Wednesday, November 4, 2009

Game of the Week

I probably ought to be featuring the game between Jim Strong and Steve McWhirter, in which Steve wrested away the top spot on the ladder . . . but this is the one I have recorded. It's interesting in its own way, though, as I thought Bill Koester was maybe going to have a heart attack over it -- at least until move 17, when I managed to fumble away my winning position.

K.Ammann–W.Koester
Route 20 Chess Club
Freeport, Illinois, Nov. 3, 2009

1.d4 b6
Playing black against Bill is a predictable affair -- he always plays a variation of the English opening. Playing white against him, on the other hand, is always a surprise. Fritz categorizes this opening under "Unusual responses to 1 d4."

2.e4 d5 3.e5 e6 4.f4 f5
I was rather surprised that Bill was handing me exactly the sort of position I like to play best -- a big traffic jam -- and one in which I had more space, to boot. 3.exd5 may be better than 3.e5, and it's what Bill expected me to do, I think, but the locked-up pawn structure is much more to my liking.

5.Nf3 Nc6 6.Bb5 Bb7 7.Be3 Qe7 8.a3 a6 9.Be2 Nh6 10.h3 0-0-0 11.c4!?


11.0-0 is more solid, but I had a plan.

11...dxc4 12.Bxc4 b5 13.Bb3 Na5
If Bill had seen what I was up to, he might have preferred 13...Nf7.

14.Nbd2
Not so hot . . . risks losing the bishop in a piece trade. 14.Ba2 would have been better. Actually, 13.Ba2, avoiding the loss of tempo, would have been best. But now Bill gave me a gift.

14...Qf7?
14...Nxb3 15.Nxb3 would have been far better for black.

15.Ng5!


Threatening all kinds of nastiness: 16.Bxe6+ would simultaneously pick off the weak pawn and fork king and queen, while the even more unneighborly 16.Nxf7 would win a queen and a rook for a knight and a pawn. Relocating that queen is mandatory for black -- and the e6-pawn is still toast, no matter what.

15...Qg6 16.Bxe6+ Kb8
Now would be an excellent moment for some tempo-gaining counterplay, such as 17.b4 Nc6 18.Ndf3, or to execute my long-delayed kingside castling. Whichever shall I choose?

17.Bxf5?? Nxf5
And thus the game falls out of my hands and into Bill's. But even with this unexpected gift, it still takes him a while to generate a real attack. And I tend to play with a little more focus when I'm cornered.

18.Qe2 Ng3 19.f5 Qxf5
19...Nxe2?! is impossible because of 20.fxg6 Ng3 21.Nf7, forking black's rooks.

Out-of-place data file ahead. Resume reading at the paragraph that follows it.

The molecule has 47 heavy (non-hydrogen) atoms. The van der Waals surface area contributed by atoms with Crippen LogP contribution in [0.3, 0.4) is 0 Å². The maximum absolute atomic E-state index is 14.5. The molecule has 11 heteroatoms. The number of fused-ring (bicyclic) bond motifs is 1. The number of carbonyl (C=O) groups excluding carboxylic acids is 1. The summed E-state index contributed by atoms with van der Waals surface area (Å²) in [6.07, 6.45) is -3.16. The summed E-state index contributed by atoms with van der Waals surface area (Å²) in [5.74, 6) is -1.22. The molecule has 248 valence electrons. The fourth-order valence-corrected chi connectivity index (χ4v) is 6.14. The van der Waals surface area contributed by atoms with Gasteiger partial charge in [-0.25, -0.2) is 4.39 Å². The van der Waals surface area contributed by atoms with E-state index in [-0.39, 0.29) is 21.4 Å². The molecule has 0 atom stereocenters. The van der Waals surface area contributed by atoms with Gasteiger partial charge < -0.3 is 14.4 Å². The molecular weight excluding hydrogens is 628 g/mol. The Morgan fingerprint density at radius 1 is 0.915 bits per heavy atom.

20.Qg4
Hoping to entice black into a queen trade, which I thought would be good for me, but I'd misread the sequence, as will shortly become apparent. Actually, the queen trade idea was correct, but I should have done it on f2 instead.

20...Qxg4 21.hxg4 Bd5
Whoops. So much for 22.Nf7, my planned knight fork, which was the whole reason I sought to trade off the queens. Ironically, Bill would have been quite a bit better off if he'd played the move I expected him to play, 21...Nxh1.

22.Rh3
And now things get weird for a bit, as neither Bill nor I have any real idea what to do next.

22...Be7?? 23.Rxg3 Nb3 24.Rd1 h6 25.Ngf3 Nxd2


Finally Bill cuts to the chase. I have several different ways to recapture: Rxd2, Kxd2, Bxd2 and Nxd2. Three of them are good; one leaves me vulnerable to a dirty little pin. Guess which one I choose?

26.Nxd2? Bh4! 27.Kf2 Rhf8+ 28.Nf3 Bxg3+ 29.Kxg3 g5 30.Rh1 Rh8
The necessities taken care of, my lack of a plan becomes gruesomely apparent.

31.Kf2 Rdf8 32.Rc1 c6 33.e6
My pieces aren't working together, and my king would be safer where he was two moves ago.

33...Rh7 34.Rc5? Re7 35.Ke2 Rxe6 36.Ne5
Not a bad move -- threatening a knight fork on d7 -- but easily refuted.

36...Kc7 37.Rc1 Bxg2 38.Bd2 Bh3 39.Kd3 Bf1+ 40.Ke3 Bc4 41.Ke4 Rf2 42.Ba5+ Kb7 43.b3 Re2+ 44.Kf5 Rf2+ 45.Ke4 Bxb3 46.Ke3 Rf4 47.Kd3 Bc4+ 48.Kc3


At this point, Bill clobbered me with a surprising tactic. Can you find it? Black to move. (Highlight to reveal answer.)

48...c5! 49.Nd3 cxd4+ 50.Kb4 0-1
I resigned at this point, though Jim, who was watching, tried to show that I had something left in my position with the sequence 50...Bxd3 51.Rc7 Kb8 52.Kc5 Re5+ 53.Kd6 Rfe4 54.Rd7 Re6+ 55.Kd5 R4e5 56.Kxd4 b4, after which we all made him admit he was wrong. From move 49, Fritz takes it as far as 49.Nxc4 cxd4+ 50.Kd2 Rxg4, then resigns.

3 comments:

Bill Brock said...

This is a very nice club blog!

"I was rather surprised that Bill was handing me exactly the sort of position I like to play best -- a big traffic jam -- and one in which I had more space, to boot. 3.exd5 may be better than 3.e5, and it's what Bill expected me to do, I think, but the locked-up pawn structure is much more to my liking."

I do think 3.exd5 is much better for White, as Black's first two moves really don't go together (the Bc8 can only be developed once). 3...Qxd5 4.Nf3 with 5.Nc3 to follow and White has an improved Scandinavian (the traditional Center Counter undermining of d4 with ...Bg4 has lost its bite).

Elizabeth Vicary said...

fantastic annotations!

anjiaoshi said...

Thanks. Wish I could say the same for my play!

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